sobriety makes you see better too


If you don’t wear contacts, this post will make even less sense than usual, but last night I was taking out my contacts and it occurred to me that in the last 10 months I’ve never opened up the little blue case in the morning and been all “where did that little fucker go?”

I can’t tell you how many times I thought I got both contacts in their respective saline chambers but then found one shriveled up on the bathroom counter like a worm on an august afternoon.

Just another reminder how life is easier and richer now that I’m not drunkenly clawing at my eyeballs while weaving to and fro in front of the bathroom mirror.

Sometimes a clown is the answer to your prayers

Monday night I dreamt about people from my Tuesday night meeting. In 10 months of meetings, this was the first time I dreamt about people I know from recovery meetings. The dream was convoluted in the usual way dreams are. Their faces were recognizable but instead of being from the fellowship, they were coworkers from a waitressing job I forgot to show up for. It was no doubt carryover guilt from skipping my one and only meeting last week to watch Jeopardy and Wheel of Fortune on the couch with my family.

The same night I dreamed about recovery people and waitressing, my little one had a dream about clowns and her best friend from preschool. And this was a good dream, mind you. She’s never seen Poltergeist. We talked about it in the car ride to school the next morning and then I thought A clown would be perfect for her birthday party.

I spent the last week stressing about her birthday party, which is this coming weekend. I get like that about parties or any event where I am responsible for providing structure because structure feels like something just beyond my grasp, although I crave it and assume everyone else does too. I still don’t really know how to pray but I thought more than once I wish for a little peace here. I wish I could just enjoy the excitement of my youngest turning four.

And the thing about a clown is he or she provides structure and whimsy in one terrifying package!  Oh I kid. My little one’s terrified of stink bugs but give her a clown or a mascot in a beanie and pretty soon they’ll be filing a restraining order against her. She just loves them that much.

So this idea is germinating in my head about a clown and we get to daycare and, I kid you not, this little boy proudly shows us his stack of business cards featuring a smiling clown in braids. We ooh and aah over them and I note the name of the clown and google her when I get to work. I probably could have asked for one of his business cards, but the little boy is two and that might have been like taking one of his toys away.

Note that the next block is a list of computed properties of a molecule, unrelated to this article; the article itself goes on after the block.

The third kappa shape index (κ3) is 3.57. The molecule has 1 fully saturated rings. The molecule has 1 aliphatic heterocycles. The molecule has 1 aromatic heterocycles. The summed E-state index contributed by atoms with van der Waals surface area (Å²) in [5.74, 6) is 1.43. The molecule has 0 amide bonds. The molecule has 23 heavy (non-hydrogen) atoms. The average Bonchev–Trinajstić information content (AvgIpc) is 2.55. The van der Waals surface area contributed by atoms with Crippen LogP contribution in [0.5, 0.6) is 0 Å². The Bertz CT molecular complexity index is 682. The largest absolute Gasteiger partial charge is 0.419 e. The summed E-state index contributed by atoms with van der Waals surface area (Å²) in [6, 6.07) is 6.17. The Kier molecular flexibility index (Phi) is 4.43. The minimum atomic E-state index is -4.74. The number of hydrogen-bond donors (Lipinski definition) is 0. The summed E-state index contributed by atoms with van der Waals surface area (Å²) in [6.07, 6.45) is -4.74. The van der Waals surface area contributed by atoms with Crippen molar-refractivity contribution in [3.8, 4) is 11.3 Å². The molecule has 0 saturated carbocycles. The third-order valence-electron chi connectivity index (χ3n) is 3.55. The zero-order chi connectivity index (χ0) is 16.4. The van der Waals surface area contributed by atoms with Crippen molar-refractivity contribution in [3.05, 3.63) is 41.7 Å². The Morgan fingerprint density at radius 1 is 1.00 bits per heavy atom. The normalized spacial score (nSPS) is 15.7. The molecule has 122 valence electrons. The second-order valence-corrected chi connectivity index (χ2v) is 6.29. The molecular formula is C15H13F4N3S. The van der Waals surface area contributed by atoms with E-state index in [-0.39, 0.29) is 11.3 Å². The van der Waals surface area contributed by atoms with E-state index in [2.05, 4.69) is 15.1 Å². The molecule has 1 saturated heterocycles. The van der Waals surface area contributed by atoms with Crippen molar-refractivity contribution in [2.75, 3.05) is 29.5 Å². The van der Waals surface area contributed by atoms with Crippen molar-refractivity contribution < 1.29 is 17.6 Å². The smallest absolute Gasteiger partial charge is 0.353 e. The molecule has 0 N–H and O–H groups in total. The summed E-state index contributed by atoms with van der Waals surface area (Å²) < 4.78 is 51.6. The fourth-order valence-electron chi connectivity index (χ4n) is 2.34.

The clown answers the phone when I call, so I have to do the whole awkward last minute fumbling inquiry about availability and rates. She isn’t a cheap clown, but I like what I see online and I like her even better on the phone. You know how you just get a good feeling about a clown? Well, she’s that kind of clown. She says she has to call a couple people back to see if she’s available, but I tell her I’m interested and give her my number. I then think to myself I’m putting this in fate’s hands. If we’re meant to have a clown, we will have a clown. 

And we are meant to have a clown because she called me back this morning and we set the whole thing up and I frankly couldn’t be more excited about this birthday party. I have to make up food now to cut costs, but I’m even excited about that. What do you think clowns like to eat?

I can’t believe how this is all coming together. It started with asking for a little help and you never know what form that help might take. It might take shape in a dream and it might be a clown and a tinkerbell cake that you don’t have to make and family and friends coming from near and afar to share in your little one’s special day. These moments are precious. I don’t ever want to lose sight of that.

sober summer

One year ago, I would have been sitting in the waiting room of my therapist’s office, thumbing through Readers Digest and listening to Delilah’s Dilemma on overhead speakers turned up loud enough that I was forced to hear sad-sack callers but not marriage counseling in the next room. It’s a good thing I hadn’t realized I was worse off than both of those forces combined because I might have simply stopped going to therapy and then I wouldn’t have given up drinking and I wouldn’t be where I am today. Which is here. Which is much, much better.